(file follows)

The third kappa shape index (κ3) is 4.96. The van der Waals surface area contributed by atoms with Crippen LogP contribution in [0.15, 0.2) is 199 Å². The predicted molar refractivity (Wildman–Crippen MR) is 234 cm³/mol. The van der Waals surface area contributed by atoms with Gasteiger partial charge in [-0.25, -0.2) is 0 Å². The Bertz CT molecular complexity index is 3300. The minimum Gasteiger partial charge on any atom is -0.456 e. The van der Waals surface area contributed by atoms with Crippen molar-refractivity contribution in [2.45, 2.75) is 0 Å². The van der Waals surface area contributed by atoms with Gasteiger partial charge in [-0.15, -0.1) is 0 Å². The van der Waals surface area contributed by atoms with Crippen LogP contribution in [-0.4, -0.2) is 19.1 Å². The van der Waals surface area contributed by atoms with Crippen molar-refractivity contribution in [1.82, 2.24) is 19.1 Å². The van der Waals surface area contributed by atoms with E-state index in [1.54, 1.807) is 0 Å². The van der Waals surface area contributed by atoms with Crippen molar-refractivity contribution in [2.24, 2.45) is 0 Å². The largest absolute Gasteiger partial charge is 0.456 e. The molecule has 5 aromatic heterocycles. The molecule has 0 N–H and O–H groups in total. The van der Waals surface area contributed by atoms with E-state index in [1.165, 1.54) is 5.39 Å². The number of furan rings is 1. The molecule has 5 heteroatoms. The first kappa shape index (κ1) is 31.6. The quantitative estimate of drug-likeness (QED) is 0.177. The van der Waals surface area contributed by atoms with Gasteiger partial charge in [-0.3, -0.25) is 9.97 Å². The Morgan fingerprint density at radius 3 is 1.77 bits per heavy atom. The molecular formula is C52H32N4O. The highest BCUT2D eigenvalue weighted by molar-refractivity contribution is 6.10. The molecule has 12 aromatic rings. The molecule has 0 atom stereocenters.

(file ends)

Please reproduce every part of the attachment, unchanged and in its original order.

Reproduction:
The third kappa shape index (κ3) is 4.96. The van der Waals surface area contributed by atoms with Crippen LogP contribution in [0.15, 0.2) is 199 Å². The predicted molar refractivity (Wildman–Crippen MR) is 234 cm³/mol. The van der Waals surface area contributed by atoms with Gasteiger partial charge in [-0.25, -0.2) is 0 Å². The Bertz CT molecular complexity index is 3300. The minimum Gasteiger partial charge on any atom is -0.456 e. The van der Waals surface area contributed by atoms with Crippen molar-refractivity contribution in [2.45, 2.75) is 0 Å². The van der Waals surface area contributed by atoms with Gasteiger partial charge in [-0.15, -0.1) is 0 Å². The van der Waals surface area contributed by atoms with Crippen LogP contribution in [-0.4, -0.2) is 19.1 Å². The van der Waals surface area contributed by atoms with Crippen molar-refractivity contribution in [1.82, 2.24) is 19.1 Å². The van der Waals surface area contributed by atoms with E-state index in [1.54, 1.807) is 0 Å². The van der Waals surface area contributed by atoms with Crippen molar-refractivity contribution in [2.24, 2.45) is 0 Å². The largest absolute Gasteiger partial charge is 0.456 e. The molecule has 5 aromatic heterocycles. The molecule has 0 N–H and O–H groups in total. The van der Waals surface area contributed by atoms with E-state index in [1.165, 1.54) is 5.39 Å². The number of furan rings is 1. The molecule has 5 heteroatoms. The first kappa shape index (κ1) is 31.6. The quantitative estimate of drug-likeness (QED) is 0.177. The van der Waals surface area contributed by atoms with Gasteiger partial charge in [-0.3, -0.25) is 9.97 Å². The Morgan fingerprint density at radius 3 is 1.77 bits per heavy atom. The molecular formula is C52H32N4O. The highest BCUT2D eigenvalue weighted by molar-refractivity contribution is 6.10. The molecule has 12 aromatic rings. The molecule has 0 atom stereocenters.